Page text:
Dr. Marni Teramana, a Kettering Medical Center emergency medicine doctor, said now is typically the time hospitals start seeing an increase in flu cases. “We see it three months before and three months after, and this is the time of the season where we start to see an up-tick, but we have seen quite a bit the last three weeks of the Influenza virus,” she said.
She said it’s never too late to protect against the flu with a vaccination, as cases will continue to occur through the winter until March.
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“We’re certainly seeing an increase in Influenza A, seems to be more so than Influenza B,” she said. “Either way, we’re seeing lots and lots of viruses, you know it is that time of season where all the colds and coughs and viruses are around, you’re trapped in these closed environments and you’re sharing all of those germs readily.”
Some critics are questioning if the vaccine has been effective this year.
The vaccine may be mismatched for the prominent strains spreading this year, according to a report published in the New England Journal of Medicine. The vaccine could only be about 10 percent effective, according to data from Australia’s flu season. Australia uses the same type of vaccine and saw high numbers of cases and hospitalizations during their flu season.
In the U.S last season, overall vaccine effectiveness against all circulating flu viruses was 39 percent, and effectiveness was only a bit lower — 32 percent — against H3N2 viruses. Vaccine effectiveness against other flu viruses (i.e., H1N1 or B viruses) was higher. This season’s flu vaccine includes the same H3N2 vaccine component as last season, and most circulating H3N2 viruses that have been tested in the U.S. this season are still similar to the H3N2 vaccine virus, according to the Centers for Disease Control.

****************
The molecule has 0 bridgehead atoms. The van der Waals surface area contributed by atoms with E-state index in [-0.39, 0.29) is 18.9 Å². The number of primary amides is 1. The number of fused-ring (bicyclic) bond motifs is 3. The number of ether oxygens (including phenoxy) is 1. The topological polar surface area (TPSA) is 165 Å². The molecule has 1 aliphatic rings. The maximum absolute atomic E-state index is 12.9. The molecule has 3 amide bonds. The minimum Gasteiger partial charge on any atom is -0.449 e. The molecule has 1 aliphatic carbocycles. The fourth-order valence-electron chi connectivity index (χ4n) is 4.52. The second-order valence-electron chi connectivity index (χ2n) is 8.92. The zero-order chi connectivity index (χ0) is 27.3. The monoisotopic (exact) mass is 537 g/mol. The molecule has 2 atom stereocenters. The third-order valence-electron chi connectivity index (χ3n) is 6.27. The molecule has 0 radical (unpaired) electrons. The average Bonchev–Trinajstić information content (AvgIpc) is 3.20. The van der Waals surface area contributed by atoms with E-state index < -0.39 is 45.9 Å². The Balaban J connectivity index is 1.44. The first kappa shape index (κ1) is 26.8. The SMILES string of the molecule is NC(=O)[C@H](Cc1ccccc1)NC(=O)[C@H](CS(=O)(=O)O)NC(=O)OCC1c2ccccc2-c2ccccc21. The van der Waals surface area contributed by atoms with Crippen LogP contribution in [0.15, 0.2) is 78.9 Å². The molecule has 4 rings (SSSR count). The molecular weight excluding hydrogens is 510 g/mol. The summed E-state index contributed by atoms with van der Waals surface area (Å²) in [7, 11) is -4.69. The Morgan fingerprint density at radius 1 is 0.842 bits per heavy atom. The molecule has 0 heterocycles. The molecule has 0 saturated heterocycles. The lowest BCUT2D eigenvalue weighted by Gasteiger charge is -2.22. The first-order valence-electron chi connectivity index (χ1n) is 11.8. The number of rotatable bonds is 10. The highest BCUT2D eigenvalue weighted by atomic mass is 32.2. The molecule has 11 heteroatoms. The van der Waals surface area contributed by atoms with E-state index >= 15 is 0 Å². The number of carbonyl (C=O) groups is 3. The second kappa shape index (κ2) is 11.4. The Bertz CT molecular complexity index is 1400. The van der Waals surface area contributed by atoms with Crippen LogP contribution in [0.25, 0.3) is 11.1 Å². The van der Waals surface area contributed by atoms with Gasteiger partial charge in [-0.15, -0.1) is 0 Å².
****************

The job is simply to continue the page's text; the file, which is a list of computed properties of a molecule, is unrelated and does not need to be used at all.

Hospitalization numbers are well above last year and above the five-year average. Last year, flu activity did not reach this level until mid-January. Hospitalizations due to the flu last year started to increase in December and peaked the last week of February.
Dr. Michael Dohn, medical director for Public Health - Dayton & Montgomery County, said the severity of local flu cases is tracked in a number of ways. It is tracked by emergency room visits, and thermometer sales at local drug stores is also tracked to gauge illness in the region.
Dohn encouraged people to wash their hands, cover your mouth when you cough, and to stay away from people when you are ill. He said it’s not too late to get the flu vaccine.
The Greater Dayton Area Hospital Association announced last week that adult, short-term acute care hospitals has implemented restrictions in an effort to minimize the spread of respiratory infections to hospital patients, employees and community members.
The policy is in place through March 2018. The policy includes: no visitation by anyone who is ill with any respiratory symptoms including coughing, fever, chills, headache, vomiting, sore throat and muscle aches or diarrhea.
“The restrictions also include not permitting children under the age 14 in the hospital for visitation purposes or anyone who exhibits flu or cold symptoms,” said Bryan Bucklew, president and CEO of GDAHA. “Children are particularly likely to carry viruses since they are heavily exposed in the school setting.”
Symptoms of influenza can include fever, cough, sore throat, body aches, headache, chills and fatigue. Although most people fully recover from the flu, some experience severe illness like pneumonia and respiratory failure, and the flu can sometimes be fatal.
Effective ways to help prevent the spreading of flu
- Stay home and avoid contact with people for at least 24 hours after your fever subsides without the use of fever-reducing medicine.
- Restrict visitations at the hospital
- Cover your mouth and nose with a tissue when coughing or sneezing
- Wash your hands often or use hand sanitizer if soap and water are not available
- Take flu antiviral drugs if your doctor recommends them
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